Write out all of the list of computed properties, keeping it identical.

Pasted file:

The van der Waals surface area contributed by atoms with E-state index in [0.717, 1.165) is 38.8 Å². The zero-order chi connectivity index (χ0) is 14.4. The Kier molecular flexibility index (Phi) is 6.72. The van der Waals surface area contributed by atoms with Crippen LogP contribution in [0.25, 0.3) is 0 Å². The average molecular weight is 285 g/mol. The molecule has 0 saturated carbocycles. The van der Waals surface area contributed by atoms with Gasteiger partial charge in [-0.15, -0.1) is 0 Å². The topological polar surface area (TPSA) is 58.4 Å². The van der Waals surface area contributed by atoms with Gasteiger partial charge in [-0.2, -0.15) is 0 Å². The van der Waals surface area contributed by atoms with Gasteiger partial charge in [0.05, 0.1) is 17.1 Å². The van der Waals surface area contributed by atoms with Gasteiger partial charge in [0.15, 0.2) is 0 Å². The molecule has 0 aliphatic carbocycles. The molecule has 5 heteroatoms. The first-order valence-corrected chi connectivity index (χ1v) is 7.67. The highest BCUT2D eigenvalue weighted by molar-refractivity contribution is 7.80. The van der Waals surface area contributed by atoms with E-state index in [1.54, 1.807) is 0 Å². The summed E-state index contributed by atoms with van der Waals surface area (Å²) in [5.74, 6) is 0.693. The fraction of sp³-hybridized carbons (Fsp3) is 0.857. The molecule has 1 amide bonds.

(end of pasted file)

The van der Waals surface area contributed by atoms with E-state index in [0.717, 1.165) is 38.8 Å². The zero-order chi connectivity index (χ0) is 14.4. The Kier molecular flexibility index (Phi) is 6.72. The van der Waals surface area contributed by atoms with Crippen LogP contribution in [0.25, 0.3) is 0 Å². The average molecular weight is 285 g/mol. The molecule has 0 saturated carbocycles. The van der Waals surface area contributed by atoms with Gasteiger partial charge in [-0.15, -0.1) is 0 Å². The topological polar surface area (TPSA) is 58.4 Å². The van der Waals surface area contributed by atoms with Gasteiger partial charge in [-0.2, -0.15) is 0 Å². The van der Waals surface area contributed by atoms with Gasteiger partial charge in [0.05, 0.1) is 17.1 Å². The van der Waals surface area contributed by atoms with Gasteiger partial charge in [0.15, 0.2) is 0 Å². The molecule has 0 aliphatic carbocycles. The molecule has 5 heteroatoms. The first-order valence-corrected chi connectivity index (χ1v) is 7.67. The highest BCUT2D eigenvalue weighted by molar-refractivity contribution is 7.80. The van der Waals surface area contributed by atoms with E-state index in [1.54, 1.807) is 0 Å². The summed E-state index contributed by atoms with van der Waals surface area (Å²) in [5.74, 6) is 0.693. The fraction of sp³-hybridized carbons (Fsp3) is 0.857. The molecule has 1 amide bonds.